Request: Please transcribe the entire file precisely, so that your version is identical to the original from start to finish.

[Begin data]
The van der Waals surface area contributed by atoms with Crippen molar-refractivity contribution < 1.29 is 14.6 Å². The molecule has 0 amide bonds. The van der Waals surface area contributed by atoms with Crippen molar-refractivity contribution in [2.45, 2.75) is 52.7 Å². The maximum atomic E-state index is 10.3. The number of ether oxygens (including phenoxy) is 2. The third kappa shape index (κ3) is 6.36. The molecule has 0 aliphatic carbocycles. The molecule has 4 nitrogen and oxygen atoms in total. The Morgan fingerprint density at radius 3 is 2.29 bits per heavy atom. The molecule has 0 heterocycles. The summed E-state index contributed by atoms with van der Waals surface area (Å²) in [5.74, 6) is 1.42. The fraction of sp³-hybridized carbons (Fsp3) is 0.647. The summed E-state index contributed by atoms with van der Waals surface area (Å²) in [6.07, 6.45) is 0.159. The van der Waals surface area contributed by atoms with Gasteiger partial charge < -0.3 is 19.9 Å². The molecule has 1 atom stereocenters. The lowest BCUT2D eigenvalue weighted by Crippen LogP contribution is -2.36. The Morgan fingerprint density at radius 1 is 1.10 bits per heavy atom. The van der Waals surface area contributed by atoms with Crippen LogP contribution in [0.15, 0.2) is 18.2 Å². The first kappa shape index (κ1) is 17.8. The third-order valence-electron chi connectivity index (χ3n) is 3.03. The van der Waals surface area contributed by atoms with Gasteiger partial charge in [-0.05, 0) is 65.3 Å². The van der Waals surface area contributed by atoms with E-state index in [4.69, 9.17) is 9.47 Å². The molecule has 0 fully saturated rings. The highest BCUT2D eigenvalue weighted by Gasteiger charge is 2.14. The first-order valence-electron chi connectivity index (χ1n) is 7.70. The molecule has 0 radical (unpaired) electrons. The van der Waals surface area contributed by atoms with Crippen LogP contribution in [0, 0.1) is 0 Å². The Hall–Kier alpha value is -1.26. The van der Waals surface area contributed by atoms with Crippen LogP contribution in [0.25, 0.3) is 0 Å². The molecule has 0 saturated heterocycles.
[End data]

The van der Waals surface area contributed by atoms with Crippen molar-refractivity contribution < 1.29 is 14.6 Å². The molecule has 0 amide bonds. The van der Waals surface area contributed by atoms with Crippen molar-refractivity contribution in [2.45, 2.75) is 52.7 Å². The maximum atomic E-state index is 10.3. The number of ether oxygens (including phenoxy) is 2. The third kappa shape index (κ3) is 6.36. The molecule has 0 aliphatic carbocycles. The molecule has 4 nitrogen and oxygen atoms in total. The Morgan fingerprint density at radius 3 is 2.29 bits per heavy atom. The molecule has 0 heterocycles. The summed E-state index contributed by atoms with van der Waals surface area (Å²) in [5.74, 6) is 1.42. The fraction of sp³-hybridized carbons (Fsp3) is 0.647. The summed E-state index contributed by atoms with van der Waals surface area (Å²) in [6.07, 6.45) is 0.159. The van der Waals surface area contributed by atoms with Gasteiger partial charge < -0.3 is 19.9 Å². The molecule has 1 atom stereocenters. The lowest BCUT2D eigenvalue weighted by Crippen LogP contribution is -2.36. The Morgan fingerprint density at radius 1 is 1.10 bits per heavy atom. The van der Waals surface area contributed by atoms with Crippen LogP contribution in [0.15, 0.2) is 18.2 Å². The first kappa shape index (κ1) is 17.8. The third-order valence-electron chi connectivity index (χ3n) is 3.03. The van der Waals surface area contributed by atoms with Gasteiger partial charge in [-0.05, 0) is 65.3 Å². The van der Waals surface area contributed by atoms with E-state index in [4.69, 9.17) is 9.47 Å². The molecule has 0 fully saturated rings. The highest BCUT2D eigenvalue weighted by Gasteiger charge is 2.14. The first-order valence-electron chi connectivity index (χ1n) is 7.70. The molecule has 0 radical (unpaired) electrons. The van der Waals surface area contributed by atoms with Crippen LogP contribution in [0, 0.1) is 0 Å². The Hall–Kier alpha value is -1.26. The van der Waals surface area contributed by atoms with Crippen LogP contribution in [0.25, 0.3) is 0 Å². The molecule has 0 saturated heterocycles.